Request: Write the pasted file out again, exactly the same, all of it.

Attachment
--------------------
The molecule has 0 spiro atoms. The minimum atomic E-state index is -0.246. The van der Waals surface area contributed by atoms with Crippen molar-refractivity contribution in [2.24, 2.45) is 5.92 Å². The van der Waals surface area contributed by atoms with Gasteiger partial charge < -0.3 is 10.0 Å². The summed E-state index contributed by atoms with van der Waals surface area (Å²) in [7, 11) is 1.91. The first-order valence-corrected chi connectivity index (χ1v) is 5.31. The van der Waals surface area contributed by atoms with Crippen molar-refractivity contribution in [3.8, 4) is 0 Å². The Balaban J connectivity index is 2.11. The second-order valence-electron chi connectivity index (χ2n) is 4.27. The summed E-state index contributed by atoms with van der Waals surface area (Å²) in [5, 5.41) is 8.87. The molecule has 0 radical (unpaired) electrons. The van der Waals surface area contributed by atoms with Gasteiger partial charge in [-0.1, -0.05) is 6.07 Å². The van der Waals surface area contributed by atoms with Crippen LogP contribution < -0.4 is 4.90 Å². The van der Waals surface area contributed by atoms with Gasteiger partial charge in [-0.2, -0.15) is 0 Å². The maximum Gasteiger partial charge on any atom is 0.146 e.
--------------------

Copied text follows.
The molecule has 0 spiro atoms. The minimum atomic E-state index is -0.246. The van der Waals surface area contributed by atoms with Crippen molar-refractivity contribution in [2.24, 2.45) is 5.92 Å². The van der Waals surface area contributed by atoms with Gasteiger partial charge < -0.3 is 10.0 Å². The summed E-state index contributed by atoms with van der Waals surface area (Å²) in [7, 11) is 1.91. The first-order valence-corrected chi connectivity index (χ1v) is 5.31. The van der Waals surface area contributed by atoms with Crippen molar-refractivity contribution in [3.8, 4) is 0 Å². The Balaban J connectivity index is 2.11. The second-order valence-electron chi connectivity index (χ2n) is 4.27. The summed E-state index contributed by atoms with van der Waals surface area (Å²) in [5, 5.41) is 8.87. The molecule has 0 radical (unpaired) electrons. The van der Waals surface area contributed by atoms with Gasteiger partial charge in [-0.1, -0.05) is 6.07 Å². The van der Waals surface area contributed by atoms with Crippen LogP contribution < -0.4 is 4.90 Å². The van der Waals surface area contributed by atoms with Gasteiger partial charge in [-0.2, -0.15) is 0 Å². The maximum Gasteiger partial charge on any atom is 0.146 e.